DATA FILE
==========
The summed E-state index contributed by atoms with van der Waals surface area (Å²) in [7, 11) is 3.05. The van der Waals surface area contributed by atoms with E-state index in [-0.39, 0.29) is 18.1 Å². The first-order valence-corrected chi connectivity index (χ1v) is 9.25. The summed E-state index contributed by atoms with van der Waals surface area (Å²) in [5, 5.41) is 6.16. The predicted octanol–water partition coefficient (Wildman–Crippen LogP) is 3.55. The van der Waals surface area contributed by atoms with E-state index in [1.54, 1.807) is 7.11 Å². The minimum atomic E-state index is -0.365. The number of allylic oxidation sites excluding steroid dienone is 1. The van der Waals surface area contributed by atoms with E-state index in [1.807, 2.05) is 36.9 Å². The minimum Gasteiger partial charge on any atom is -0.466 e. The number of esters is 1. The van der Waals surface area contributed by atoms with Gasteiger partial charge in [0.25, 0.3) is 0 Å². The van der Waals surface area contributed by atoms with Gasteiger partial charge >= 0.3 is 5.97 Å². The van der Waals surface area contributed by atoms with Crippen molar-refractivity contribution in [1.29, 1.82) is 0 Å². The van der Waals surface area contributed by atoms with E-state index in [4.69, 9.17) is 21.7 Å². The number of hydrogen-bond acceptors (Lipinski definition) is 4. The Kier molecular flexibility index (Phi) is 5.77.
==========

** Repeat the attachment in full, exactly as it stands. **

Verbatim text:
The summed E-state index contributed by atoms with van der Waals surface area (Å²) in [7, 11) is 3.05. The van der Waals surface area contributed by atoms with E-state index in [-0.39, 0.29) is 18.1 Å². The first-order valence-corrected chi connectivity index (χ1v) is 9.25. The summed E-state index contributed by atoms with van der Waals surface area (Å²) in [5, 5.41) is 6.16. The predicted octanol–water partition coefficient (Wildman–Crippen LogP) is 3.55. The van der Waals surface area contributed by atoms with E-state index in [1.54, 1.807) is 7.11 Å². The minimum atomic E-state index is -0.365. The number of allylic oxidation sites excluding steroid dienone is 1. The van der Waals surface area contributed by atoms with E-state index in [1.807, 2.05) is 36.9 Å². The minimum Gasteiger partial charge on any atom is -0.466 e. The number of esters is 1. The van der Waals surface area contributed by atoms with Gasteiger partial charge in [0.25, 0.3) is 0 Å². The van der Waals surface area contributed by atoms with Gasteiger partial charge >= 0.3 is 5.97 Å². The van der Waals surface area contributed by atoms with Crippen molar-refractivity contribution in [1.29, 1.82) is 0 Å². The van der Waals surface area contributed by atoms with E-state index in [4.69, 9.17) is 21.7 Å². The number of hydrogen-bond acceptors (Lipinski definition) is 4. The Kier molecular flexibility index (Phi) is 5.77.